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His self-titled debut moved more than 3 million copies after its 2005 release, he scored acting roles in Stomp the Yard, This Christmas and on The O.C. and even released a hit single, “No Air” with American Idol darling Jordin Sparks.
And his rise up the ranks was being mirrored by another young musician. Having been discovered in her native Barbados when two American record producers were vacationing there in 2004, Rihanna had a succession of quick hits with her 2005 dancehall-inspired tune “Pon de Replay,” and “SOS” off her 2006 follow-up disc A Girl Like Me. By the time she was accepting Video of the Year at the 2007 MTV Video Music Awards for the impossibly catchy “Umbrella” rumors that something was happening with Brown, her duet partner at the music network’s annual shindig, had reached a deafening pitch.
The crowned prince and princess of R&B, 19-year-old Brown and his 20-year-old girlfriend were one of the most adorable young couples in all of music. And with each slated to perform at the 2009 Grammys Feb. 8 (triple nominee Rihanna was primed to sing with Justin Timberlake while Brown, up for two trophies, was set to belt out his hit “Forever”) they were ready to make a big statement.
Which, ultimately they did. Though likely not the one they were aiming for.
Photos, later leaked by a person Rihanna would describe to Vanity Fair as “a very nasty woman who thought a check was more important than morals,” showed the extent of the damage and a police report filled in the rest. Brown’s rage had been relentless: he had punched her repeatedly in the face and arm, even biting her ear all while manuevering their rental down the street. With the car stopped, he put her in a headlock causing her to slowly lose consciousness as she struggled to break free. At one point, according to the police report, he even threatened to kill her.
His fall felt as sudden as it was sharp, but their relationship had actually been on the decline for some time. Years after the teens first connected at a 2004 party in NYC, their bond was tarnished when Rihanna learned Brown had slept with someone else prior to their getting together, a situation he had lied about previously.
“My trust totally was lost with her,” Brown explained in the film. “She hated me after that. I tried everything, she didn’t care. She just didn’t trust me after that. From there, it just went downhill because there were too many verbal fights, physical fights as well. Mutual sides.”
“There was always a point where we’d talk about it like, ‘What the f–k are we doing?'” he said. “Like, ‘I don’t like you slapping me.’ If I go on stage I got a scratch on my face and I gotta explain it like, ‘Oh, no I fell.’ If you got a scar or a bruise you gotta put makeup on. I’m not ever trying to put my hands on any female.”
And with just the right spark, that burning passion could easily become explosive.
On the night of music exec Clive Davis‘ legendary pre-Grammy bash, that kindkling was a chance encounter with Brown’s former lover. Though the “Run It” singer said he had no idea she would be there, Rihanna was still upset when she approached them at the bash.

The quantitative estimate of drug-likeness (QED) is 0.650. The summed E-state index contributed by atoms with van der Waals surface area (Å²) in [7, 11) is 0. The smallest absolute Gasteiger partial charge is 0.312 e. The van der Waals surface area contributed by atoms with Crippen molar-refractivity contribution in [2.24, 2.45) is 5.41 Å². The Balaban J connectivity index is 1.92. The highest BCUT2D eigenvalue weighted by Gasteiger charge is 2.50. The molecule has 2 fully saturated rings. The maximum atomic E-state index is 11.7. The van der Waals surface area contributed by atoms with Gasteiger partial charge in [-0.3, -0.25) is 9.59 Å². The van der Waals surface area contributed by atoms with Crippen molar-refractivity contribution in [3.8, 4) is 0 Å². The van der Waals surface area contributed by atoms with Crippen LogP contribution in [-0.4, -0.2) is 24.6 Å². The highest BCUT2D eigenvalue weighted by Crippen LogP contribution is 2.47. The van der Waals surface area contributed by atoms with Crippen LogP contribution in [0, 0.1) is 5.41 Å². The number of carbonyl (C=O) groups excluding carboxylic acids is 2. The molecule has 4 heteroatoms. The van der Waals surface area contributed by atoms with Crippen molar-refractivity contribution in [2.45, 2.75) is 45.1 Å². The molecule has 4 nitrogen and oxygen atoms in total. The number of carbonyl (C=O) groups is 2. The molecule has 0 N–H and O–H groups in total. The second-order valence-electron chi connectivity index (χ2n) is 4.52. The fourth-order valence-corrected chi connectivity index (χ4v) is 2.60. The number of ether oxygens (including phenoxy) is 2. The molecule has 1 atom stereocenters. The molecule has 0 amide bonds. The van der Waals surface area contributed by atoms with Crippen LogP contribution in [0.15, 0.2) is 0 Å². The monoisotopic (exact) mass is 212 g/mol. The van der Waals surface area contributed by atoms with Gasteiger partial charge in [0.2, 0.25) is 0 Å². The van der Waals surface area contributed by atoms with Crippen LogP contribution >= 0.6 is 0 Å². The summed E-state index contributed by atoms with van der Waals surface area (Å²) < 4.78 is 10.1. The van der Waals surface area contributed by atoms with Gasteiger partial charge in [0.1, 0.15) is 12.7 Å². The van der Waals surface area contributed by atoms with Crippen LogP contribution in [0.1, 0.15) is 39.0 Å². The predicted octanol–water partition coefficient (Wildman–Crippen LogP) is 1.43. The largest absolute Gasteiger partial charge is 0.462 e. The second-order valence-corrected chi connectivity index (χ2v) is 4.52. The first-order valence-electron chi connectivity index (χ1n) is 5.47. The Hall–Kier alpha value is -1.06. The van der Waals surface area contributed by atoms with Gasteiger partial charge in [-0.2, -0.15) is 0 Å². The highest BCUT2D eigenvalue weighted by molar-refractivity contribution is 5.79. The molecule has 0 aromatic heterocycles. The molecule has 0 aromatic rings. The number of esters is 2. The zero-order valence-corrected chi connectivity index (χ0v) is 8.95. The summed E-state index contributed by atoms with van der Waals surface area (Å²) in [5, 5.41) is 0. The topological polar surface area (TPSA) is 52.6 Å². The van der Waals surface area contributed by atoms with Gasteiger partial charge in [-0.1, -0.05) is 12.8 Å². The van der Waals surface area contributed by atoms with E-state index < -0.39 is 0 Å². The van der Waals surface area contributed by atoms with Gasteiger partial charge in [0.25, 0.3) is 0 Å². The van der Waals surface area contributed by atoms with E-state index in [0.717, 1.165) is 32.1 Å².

“The ceremony’s about to start, she’s just crying,” Brown recalled. But he worked his magic. “She got over it. She started drinking a little bit, we both was drinking a little bit. We were both drinking a little bit, laughing, joking. And then we left.”
Then as he was driving them home in the flashy rental, she discovered a lengthy text message from his ex-paramour that she felt showed he knew she would be there.
“I caught him in a lie and he wouldn’t tell the truth,” she told Sawyer. “I wouldn’t drop it. I kept saying—I couldn’t take that he kept lying to me. And he couldn’t take that I wouldn’t drop it. Because obviously his back was up against the wall. It’s, the truth is right here in the text message. So it escalated into him being violent towards me and it was ugly.”
As Brown remembers it, things turned vicious early. “She starts going off, she throws the phone,” he said in Welcome to My Life. “‘I hate you.’ Starts hitting me…She hits me a couple of more times and it doesn’t go from translation to ‘let’s sit down, I’m telling you the truth.’ It goes to, ‘Now, I’m going to be mean, be evil.'”
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But that moment of clarity wasn’t enough for him to stop. “From there she just spit in my face,” Brown continued. “Spit blood in my face and it enraged me even more.”
Per the police report, he threatened to beat her when they got home, causing Rihanna to place frantic phone calls and texts to her assistants. The outreach only angered Brown more and he continued his barrage of punches as the vehicle swerved about. “All I kept thinking the whole time, when is it going to stop? When is it going to stop?” Rihanna would relay to Sawyer. “He had no soul in his eyes. Just blank. He was clearly blacked out. There was no person when I looked at him. I was battered. I was bleeding. I was swollen in my face.”
Eventually, he pulled over, causing Rihanna to grab the keys and pretend to throw them out the window. As Brown went scrambling to locate them, “She yells out her door, ‘Help, he’s trying to kill me.'”
Her screams caught the attention of a neighbor who dialed 911, mercifully bringing the horrific episode to a halt.
But, of course, for the young couple this was just the start of their ugly history. “I look back at that picture and I’m like that’s not me, bro, that’s not me. I hate it to this day,” Brown shared in his doc. “That’s going to haunt me forever.”
But none of that was enough to keep the madly in love duo apart. Sources told E! News, Brown reached out on Rihanna’s 21st birthday Feb. 20 and a week later, they had met up for a rendezvous at Sean Combs’ nearly 13,000-square-foot Star Island mansion in Miami Beach that they ostensibly had hoped to keep private.
“It was a weird, confusing space to be in, because as angry as I was, as angry and hurt and betrayed, I just felt like he made that mistake because he needed help,” Rihanna told Oprah Winfrey on a 2012 edition of OWN’s Next Chapter. “And like who’s gonna help him? Nobody’s gonna say he needs help.”
Because despite his inexcusable actions, Brown was still her best friend, someone she cared deeply about and she knew that few people were in his corner. “Everybody’s gonna say he’s a monster without looking at the source. And I was more concerned about him,” she told Winfrey. “It was hard for me to even pay attention to my mind and figuring things out because now it became a circus and I felt protective.”